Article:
OUR Alliance: Caty Royce and Tia Williams on Changing the Narrative
In 2019, the Alliance marks its 25th Anniversary — and a leadership transition! We know that our successes have come from coalition and community power so we’re lifting up the reflections and achievements of leaders from our network who have advanced our collective campaigns for regional equity. We want to hear from you! Share your reflections in this short survey to be recognized in our 25th Anniversary celebrations.
They weren’t on the list of speakers, but Caty Royce and a dozen other members of the Community Stabilization Project (CSP) showed up with signs that spoke volumes.
It was 1995 and the Minnesota state legislature was considering a measure that would become the Livable Communities Act. A still-new organization with just a single staff member, the Alliance for Metropolitan Stability called a press conference on the steps of the capitol to promote the bill and elevate the need to invest state funds in environmental remediation and housing redevelopment.
The event caught the eye — and ire — of Royce, then the director of CSP. Like many other neighborhood leaders, she was appalled by a dog-whistle goal embedded in the bill’s approach to community development: deconcentrating poverty. Not to mention the $500,000 set aside to demolish a full block of housing on the East Side of St. Paul that communities of color called home.
“This is about race; you can’t talk about it any other way,” Royce recalls thinking.
To set the record straight, CSP turned out more than a dozen community members to the Alliance press conference, lining up with signs that called out the racist framing and funding for demolition. Frank Hornstein, the Alliance staff member at the helm of the event, responded immediately.
“He came over and said we’ll work with you to get that language changed; we will not use that language,” Royce, now the co-director of Frogtown Neighborhood Association, says. “We became a member there at the press conference and, as we got super involved, they never used it again.”
As an active Alliance member for the majority of the organization’s 25 years, CSP led fierce and innovative campaigns against the demolition of housing developments that communities of color called home. In an effort to save Lakewood Apartments in East St. Paul, they not only raised awareness with a public burning of the “Three Pillars of Pernicious Planning,” which included deconcentrating poverty, but also worked with community members to create a development plan for the site that centered residents’ visions and needs — and came in under the city’s proposed budget for the project.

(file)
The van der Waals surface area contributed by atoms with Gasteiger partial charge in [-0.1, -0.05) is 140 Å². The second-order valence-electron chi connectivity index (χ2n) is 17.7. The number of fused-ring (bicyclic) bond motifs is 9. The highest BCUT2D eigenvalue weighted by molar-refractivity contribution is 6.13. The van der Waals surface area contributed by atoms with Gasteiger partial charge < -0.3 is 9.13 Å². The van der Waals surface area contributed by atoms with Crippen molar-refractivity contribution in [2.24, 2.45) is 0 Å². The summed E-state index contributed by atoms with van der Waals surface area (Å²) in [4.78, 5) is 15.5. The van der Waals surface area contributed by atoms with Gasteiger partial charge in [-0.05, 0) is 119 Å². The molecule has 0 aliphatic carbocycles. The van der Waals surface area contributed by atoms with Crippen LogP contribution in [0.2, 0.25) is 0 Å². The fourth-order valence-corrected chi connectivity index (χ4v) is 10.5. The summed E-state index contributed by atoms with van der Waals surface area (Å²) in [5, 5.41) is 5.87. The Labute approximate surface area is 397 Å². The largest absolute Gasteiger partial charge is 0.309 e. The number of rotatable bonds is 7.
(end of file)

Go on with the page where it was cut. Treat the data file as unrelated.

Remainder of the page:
While they lost that particular fight for Lakewood Apartments, their work was central to shifting the redevelopment conversation from destroying and displacing communities of color to reversing racist policies and resourcing in place. The Alliance, Royce says, played a key role in amplifying and integrating that narrative into organizing and development regionwide.
Through the creation and continued convening of Equity in Place, the Alliance has sustained a community-based coalition space centered around those values and led by organizers of color. For Tia Williams, co-director at Frogtown Neighborhood Association, EIP has been critical in building her knowledge about development and connecting to other leaders.
“It’s a place where I feel surrounded by people with like minds at a table that’s majority people of color,” Williams says of EIP. “A lot of these larger issues fracture into our own neighborhoods and EIP is where we figure out how to address those issues in our communities.”
For Royce the power of that alignment is evident in the progress that’s been made since that first Alliance press conference. From the state legislature to the Metropolitan Council to municipal governments across the region, policymakers and agency leaders are pushing back against deconcentrating poverty as an accepted approach to development.
“We have a tacit agreement from most of the city leaders that it’s a destructive strategy, that it’s racist and we need to resource in place,” Royce says. “The fight is now in the details. We wouldn’t be fighting on the details if we hadn’t been fighting the larger narrative all along.”
But that’s certainly not the end of the story. While there’s less need to fight off funding for demolition, there’s still plenty of work to advance true equity. “We’re seeing opportunities in very powerful places but white supremacy still operates in these structures,” Williams says. “We need to make sure those discussions are reflected in the Alliance as an organization, as well as in funding conversations.”
Learn more about the specific work of Frogtown Neighborhood Association and the wider efforts of Equity in Place.